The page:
• A personal note on IGBP and the social sciences

    Humans are an integral component of the Earth system as conceptualised by IGBP. João Morais recalls key milestones in IGBP’s engagement with the social sciences and offers some words of advice for Future Earth.
  • IGBP and Earth observation:
    a co-evolution

    The iconic images of Earth beamed back by the earliest spacecraft helped to galvanise interest in our planet’s environment. The subsequent evolution and development of satellites for Earth observation has been intricately linked with that of IGBP and other global-change research programmes, write Jack Kaye and Cat Downy .
Published: November 6, 2015

Unjust and unsustainable: A case study of the A.u port industrial complex

Marine Policy (2014)

Ditty J M and Rezende C E

DOI: 10.1016/j.marpol.2013.11.018

Vol 45, pp 82–88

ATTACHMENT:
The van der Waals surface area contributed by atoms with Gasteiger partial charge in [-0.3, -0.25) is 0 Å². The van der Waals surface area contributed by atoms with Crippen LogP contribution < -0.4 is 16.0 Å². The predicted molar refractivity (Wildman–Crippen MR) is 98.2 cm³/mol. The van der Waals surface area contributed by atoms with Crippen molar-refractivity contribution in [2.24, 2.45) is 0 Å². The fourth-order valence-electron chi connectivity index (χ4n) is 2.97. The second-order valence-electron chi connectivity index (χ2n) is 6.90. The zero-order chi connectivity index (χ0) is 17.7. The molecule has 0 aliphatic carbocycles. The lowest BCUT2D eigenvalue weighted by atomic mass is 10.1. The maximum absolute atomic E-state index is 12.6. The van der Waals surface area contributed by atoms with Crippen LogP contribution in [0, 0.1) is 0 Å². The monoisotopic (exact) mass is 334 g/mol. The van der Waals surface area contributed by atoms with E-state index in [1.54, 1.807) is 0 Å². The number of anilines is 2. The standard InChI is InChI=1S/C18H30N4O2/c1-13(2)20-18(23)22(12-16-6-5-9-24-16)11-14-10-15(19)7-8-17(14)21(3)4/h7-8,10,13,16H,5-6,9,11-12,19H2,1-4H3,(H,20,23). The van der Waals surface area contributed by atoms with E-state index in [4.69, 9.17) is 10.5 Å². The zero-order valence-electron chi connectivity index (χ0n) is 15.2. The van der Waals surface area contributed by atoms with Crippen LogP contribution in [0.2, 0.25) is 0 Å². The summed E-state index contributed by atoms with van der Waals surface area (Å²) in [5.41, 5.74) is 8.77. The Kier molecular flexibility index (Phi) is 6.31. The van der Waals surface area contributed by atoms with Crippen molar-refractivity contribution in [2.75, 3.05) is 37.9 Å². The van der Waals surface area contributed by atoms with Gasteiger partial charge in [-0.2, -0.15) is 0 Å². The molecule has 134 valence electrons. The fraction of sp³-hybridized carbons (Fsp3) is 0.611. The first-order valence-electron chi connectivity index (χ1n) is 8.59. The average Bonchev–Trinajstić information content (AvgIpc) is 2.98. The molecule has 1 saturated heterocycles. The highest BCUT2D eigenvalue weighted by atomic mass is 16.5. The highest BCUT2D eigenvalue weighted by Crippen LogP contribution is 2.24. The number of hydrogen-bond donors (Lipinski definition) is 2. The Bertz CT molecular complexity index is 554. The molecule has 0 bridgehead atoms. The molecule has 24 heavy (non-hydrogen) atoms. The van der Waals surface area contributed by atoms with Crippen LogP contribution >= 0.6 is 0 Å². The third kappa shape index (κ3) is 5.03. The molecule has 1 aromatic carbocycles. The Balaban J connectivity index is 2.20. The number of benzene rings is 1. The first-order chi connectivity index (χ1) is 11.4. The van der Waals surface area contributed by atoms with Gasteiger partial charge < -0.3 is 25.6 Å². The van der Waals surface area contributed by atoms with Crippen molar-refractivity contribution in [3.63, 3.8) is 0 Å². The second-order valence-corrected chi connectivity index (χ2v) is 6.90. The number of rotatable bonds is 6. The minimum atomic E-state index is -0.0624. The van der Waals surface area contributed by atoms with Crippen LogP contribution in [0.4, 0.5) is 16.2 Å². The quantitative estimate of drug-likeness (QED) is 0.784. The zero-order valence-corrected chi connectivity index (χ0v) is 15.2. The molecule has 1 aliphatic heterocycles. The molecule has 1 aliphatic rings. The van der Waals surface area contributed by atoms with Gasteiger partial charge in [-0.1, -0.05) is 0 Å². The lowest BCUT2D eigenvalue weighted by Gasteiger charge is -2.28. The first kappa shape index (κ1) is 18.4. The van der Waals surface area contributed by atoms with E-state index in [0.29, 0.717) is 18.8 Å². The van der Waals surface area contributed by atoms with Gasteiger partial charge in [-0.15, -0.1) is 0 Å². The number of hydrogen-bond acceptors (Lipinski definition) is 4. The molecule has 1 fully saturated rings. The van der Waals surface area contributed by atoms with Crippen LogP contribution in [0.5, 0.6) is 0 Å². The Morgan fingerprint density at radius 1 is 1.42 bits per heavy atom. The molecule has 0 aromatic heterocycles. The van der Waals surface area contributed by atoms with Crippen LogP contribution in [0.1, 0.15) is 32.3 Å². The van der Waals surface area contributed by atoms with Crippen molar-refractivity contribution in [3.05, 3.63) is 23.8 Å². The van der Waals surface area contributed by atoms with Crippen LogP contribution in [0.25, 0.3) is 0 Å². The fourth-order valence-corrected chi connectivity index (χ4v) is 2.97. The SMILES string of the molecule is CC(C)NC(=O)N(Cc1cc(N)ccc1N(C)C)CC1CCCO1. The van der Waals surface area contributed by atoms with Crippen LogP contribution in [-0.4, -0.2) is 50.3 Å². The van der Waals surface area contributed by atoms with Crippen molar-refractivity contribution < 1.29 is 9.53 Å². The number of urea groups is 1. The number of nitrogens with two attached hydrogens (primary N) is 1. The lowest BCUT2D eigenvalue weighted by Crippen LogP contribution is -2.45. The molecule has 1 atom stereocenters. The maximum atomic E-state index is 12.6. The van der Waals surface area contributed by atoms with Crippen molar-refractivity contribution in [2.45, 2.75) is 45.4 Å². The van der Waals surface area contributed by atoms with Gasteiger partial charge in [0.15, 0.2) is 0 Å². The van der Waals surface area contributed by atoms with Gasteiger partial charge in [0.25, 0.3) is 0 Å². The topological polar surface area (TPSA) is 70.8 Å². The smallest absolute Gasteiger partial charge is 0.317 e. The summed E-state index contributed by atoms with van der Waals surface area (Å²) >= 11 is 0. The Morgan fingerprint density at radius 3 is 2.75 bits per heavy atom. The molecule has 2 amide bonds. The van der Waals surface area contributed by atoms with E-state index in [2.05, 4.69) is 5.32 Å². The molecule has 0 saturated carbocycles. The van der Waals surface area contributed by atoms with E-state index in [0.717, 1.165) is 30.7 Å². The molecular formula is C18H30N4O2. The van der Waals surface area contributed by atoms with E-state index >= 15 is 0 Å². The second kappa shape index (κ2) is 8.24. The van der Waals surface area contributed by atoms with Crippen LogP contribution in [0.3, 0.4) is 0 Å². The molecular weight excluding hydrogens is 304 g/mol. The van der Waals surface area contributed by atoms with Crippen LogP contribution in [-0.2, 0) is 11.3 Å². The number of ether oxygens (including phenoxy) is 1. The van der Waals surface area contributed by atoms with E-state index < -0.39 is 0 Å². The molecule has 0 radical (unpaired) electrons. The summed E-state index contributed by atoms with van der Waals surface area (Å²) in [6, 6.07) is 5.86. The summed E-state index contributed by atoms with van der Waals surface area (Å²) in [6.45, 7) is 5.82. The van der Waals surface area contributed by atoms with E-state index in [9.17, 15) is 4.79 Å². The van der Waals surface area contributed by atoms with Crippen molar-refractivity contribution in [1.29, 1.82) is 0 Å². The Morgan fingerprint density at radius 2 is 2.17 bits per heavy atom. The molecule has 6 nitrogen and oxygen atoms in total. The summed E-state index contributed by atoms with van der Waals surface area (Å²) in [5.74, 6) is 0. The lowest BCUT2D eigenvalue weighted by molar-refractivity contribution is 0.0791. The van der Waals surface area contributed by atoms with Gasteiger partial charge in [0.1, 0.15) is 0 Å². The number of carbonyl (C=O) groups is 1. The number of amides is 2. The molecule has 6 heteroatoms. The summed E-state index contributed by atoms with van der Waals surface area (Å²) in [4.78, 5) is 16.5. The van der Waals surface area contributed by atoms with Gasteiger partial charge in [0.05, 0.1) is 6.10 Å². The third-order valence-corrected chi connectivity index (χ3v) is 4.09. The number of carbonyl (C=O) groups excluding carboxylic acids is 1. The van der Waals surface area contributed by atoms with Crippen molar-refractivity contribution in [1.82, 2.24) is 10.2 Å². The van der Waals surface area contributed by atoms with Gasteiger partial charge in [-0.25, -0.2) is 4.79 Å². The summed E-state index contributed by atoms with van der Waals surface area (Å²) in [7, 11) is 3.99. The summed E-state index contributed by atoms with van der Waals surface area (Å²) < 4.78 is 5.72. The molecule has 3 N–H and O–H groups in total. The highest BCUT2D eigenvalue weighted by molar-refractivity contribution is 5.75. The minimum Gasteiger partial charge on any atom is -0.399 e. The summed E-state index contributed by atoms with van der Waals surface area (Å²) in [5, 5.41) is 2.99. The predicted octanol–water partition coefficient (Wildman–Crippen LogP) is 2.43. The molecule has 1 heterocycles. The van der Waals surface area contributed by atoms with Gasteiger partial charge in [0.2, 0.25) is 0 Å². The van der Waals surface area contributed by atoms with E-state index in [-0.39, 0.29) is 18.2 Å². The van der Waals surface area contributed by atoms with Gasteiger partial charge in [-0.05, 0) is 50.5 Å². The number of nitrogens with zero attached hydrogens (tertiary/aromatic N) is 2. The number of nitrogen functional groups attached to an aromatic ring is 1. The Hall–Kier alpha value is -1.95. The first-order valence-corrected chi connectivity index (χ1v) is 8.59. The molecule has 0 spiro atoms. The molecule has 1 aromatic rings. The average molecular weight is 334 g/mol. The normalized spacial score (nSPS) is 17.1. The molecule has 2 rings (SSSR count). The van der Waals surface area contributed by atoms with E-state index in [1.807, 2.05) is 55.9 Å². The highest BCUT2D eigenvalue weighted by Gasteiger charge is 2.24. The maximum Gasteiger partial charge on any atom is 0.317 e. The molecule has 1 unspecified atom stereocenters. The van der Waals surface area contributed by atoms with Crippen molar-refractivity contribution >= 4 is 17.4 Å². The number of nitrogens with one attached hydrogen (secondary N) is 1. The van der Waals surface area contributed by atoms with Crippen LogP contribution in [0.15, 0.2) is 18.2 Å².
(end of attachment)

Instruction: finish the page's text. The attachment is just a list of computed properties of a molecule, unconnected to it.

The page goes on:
Given their potential for social and ecosystem disruption along with job creation and economic stimulus, the proliferation of extremely large-scale investment projects worldwide has created a dilemma for policymakers and public authorities. Although one method of balancing the varied interests of stakeholders is to require that development projects be sustainable, the definition of this concept has become muddled and few practical frameworks for its implementation have emerged. One strategy that does exist, however, is the just sustainability framework. The present study sought to assess the just sustainability of the Açu industrial seaport megaproject in Rio de Janeiro State, Brazil through the application of a questionnaire among 60 active marine artisan fishers of a nearby community. The results indicate that the megaproject was not sustainable. Furthermore, the results of the just sustainability indicators triangulated both with the study's primary fisher ethnographic data and with peer-reviewed scientific assessments of similar projects, thus confirming the potential value of the just sustainability framework for assessment and policy formulation.

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